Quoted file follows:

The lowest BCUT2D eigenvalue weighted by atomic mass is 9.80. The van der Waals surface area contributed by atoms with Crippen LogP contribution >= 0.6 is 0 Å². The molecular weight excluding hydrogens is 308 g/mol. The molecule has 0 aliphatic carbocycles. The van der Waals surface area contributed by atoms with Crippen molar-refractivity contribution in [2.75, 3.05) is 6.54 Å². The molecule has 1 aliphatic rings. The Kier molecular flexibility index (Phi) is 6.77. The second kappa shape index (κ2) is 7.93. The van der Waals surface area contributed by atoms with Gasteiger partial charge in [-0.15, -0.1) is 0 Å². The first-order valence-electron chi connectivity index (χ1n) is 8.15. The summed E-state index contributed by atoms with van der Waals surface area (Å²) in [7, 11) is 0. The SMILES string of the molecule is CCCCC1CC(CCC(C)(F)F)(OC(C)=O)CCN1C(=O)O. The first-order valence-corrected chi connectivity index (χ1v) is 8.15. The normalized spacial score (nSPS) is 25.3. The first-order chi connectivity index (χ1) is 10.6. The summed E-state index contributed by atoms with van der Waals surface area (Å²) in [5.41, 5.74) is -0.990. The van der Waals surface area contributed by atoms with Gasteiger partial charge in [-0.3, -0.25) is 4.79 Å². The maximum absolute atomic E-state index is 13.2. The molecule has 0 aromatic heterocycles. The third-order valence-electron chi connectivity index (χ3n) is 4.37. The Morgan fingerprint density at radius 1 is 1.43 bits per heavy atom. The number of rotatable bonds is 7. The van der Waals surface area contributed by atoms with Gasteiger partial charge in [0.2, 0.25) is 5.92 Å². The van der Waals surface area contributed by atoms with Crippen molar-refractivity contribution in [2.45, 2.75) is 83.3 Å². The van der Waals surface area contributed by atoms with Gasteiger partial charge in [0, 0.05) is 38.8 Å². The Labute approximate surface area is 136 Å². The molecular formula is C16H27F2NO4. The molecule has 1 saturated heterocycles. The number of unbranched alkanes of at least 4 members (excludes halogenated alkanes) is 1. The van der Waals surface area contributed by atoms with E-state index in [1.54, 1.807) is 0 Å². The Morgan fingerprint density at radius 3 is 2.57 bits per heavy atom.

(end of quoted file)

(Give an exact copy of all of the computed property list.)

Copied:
The lowest BCUT2D eigenvalue weighted by atomic mass is 9.80. The van der Waals surface area contributed by atoms with Crippen LogP contribution >= 0.6 is 0 Å². The molecular weight excluding hydrogens is 308 g/mol. The molecule has 0 aliphatic carbocycles. The van der Waals surface area contributed by atoms with Crippen molar-refractivity contribution in [2.75, 3.05) is 6.54 Å². The molecule has 1 aliphatic rings. The Kier molecular flexibility index (Phi) is 6.77. The second kappa shape index (κ2) is 7.93. The van der Waals surface area contributed by atoms with Gasteiger partial charge in [-0.15, -0.1) is 0 Å². The first-order valence-electron chi connectivity index (χ1n) is 8.15. The summed E-state index contributed by atoms with van der Waals surface area (Å²) in [7, 11) is 0. The SMILES string of the molecule is CCCCC1CC(CCC(C)(F)F)(OC(C)=O)CCN1C(=O)O. The first-order valence-corrected chi connectivity index (χ1v) is 8.15. The normalized spacial score (nSPS) is 25.3. The first-order chi connectivity index (χ1) is 10.6. The summed E-state index contributed by atoms with van der Waals surface area (Å²) in [5.41, 5.74) is -0.990. The van der Waals surface area contributed by atoms with Gasteiger partial charge in [-0.3, -0.25) is 4.79 Å². The maximum absolute atomic E-state index is 13.2. The molecule has 0 aromatic heterocycles. The third-order valence-electron chi connectivity index (χ3n) is 4.37. The Morgan fingerprint density at radius 1 is 1.43 bits per heavy atom. The number of rotatable bonds is 7. The van der Waals surface area contributed by atoms with Gasteiger partial charge in [0.2, 0.25) is 5.92 Å². The van der Waals surface area contributed by atoms with Crippen molar-refractivity contribution in [2.45, 2.75) is 83.3 Å². The van der Waals surface area contributed by atoms with Gasteiger partial charge in [0, 0.05) is 38.8 Å². The Labute approximate surface area is 136 Å². The molecular formula is C16H27F2NO4. The molecule has 1 saturated heterocycles. The number of unbranched alkanes of at least 4 members (excludes halogenated alkanes) is 1. The van der Waals surface area contributed by atoms with E-state index in [1.54, 1.807) is 0 Å². The Morgan fingerprint density at radius 3 is 2.57 bits per heavy atom.